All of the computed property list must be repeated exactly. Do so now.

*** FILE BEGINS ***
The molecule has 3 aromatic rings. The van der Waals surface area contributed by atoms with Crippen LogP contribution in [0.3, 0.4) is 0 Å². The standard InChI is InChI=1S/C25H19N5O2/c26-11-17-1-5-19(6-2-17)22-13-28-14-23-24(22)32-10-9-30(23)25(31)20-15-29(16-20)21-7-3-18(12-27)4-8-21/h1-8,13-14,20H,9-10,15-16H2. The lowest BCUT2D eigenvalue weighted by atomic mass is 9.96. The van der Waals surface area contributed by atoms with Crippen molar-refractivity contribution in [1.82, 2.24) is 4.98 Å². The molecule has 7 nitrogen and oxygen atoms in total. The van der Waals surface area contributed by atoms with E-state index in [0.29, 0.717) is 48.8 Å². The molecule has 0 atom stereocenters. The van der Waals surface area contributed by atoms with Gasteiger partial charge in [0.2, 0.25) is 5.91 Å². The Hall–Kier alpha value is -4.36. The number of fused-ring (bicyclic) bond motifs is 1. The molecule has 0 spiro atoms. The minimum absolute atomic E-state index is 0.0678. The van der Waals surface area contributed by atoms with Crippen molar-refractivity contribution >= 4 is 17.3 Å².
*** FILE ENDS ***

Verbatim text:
The molecule has 3 aromatic rings. The van der Waals surface area contributed by atoms with Crippen LogP contribution in [0.3, 0.4) is 0 Å². The standard InChI is InChI=1S/C25H19N5O2/c26-11-17-1-5-19(6-2-17)22-13-28-14-23-24(22)32-10-9-30(23)25(31)20-15-29(16-20)21-7-3-18(12-27)4-8-21/h1-8,13-14,20H,9-10,15-16H2. The lowest BCUT2D eigenvalue weighted by atomic mass is 9.96. The van der Waals surface area contributed by atoms with Crippen molar-refractivity contribution in [1.82, 2.24) is 4.98 Å². The molecule has 7 nitrogen and oxygen atoms in total. The van der Waals surface area contributed by atoms with E-state index in [0.29, 0.717) is 48.8 Å². The molecule has 0 atom stereocenters. The van der Waals surface area contributed by atoms with Gasteiger partial charge in [0.2, 0.25) is 5.91 Å². The Hall–Kier alpha value is -4.36. The number of fused-ring (bicyclic) bond motifs is 1. The molecule has 0 spiro atoms. The minimum absolute atomic E-state index is 0.0678. The van der Waals surface area contributed by atoms with Crippen molar-refractivity contribution >= 4 is 17.3 Å².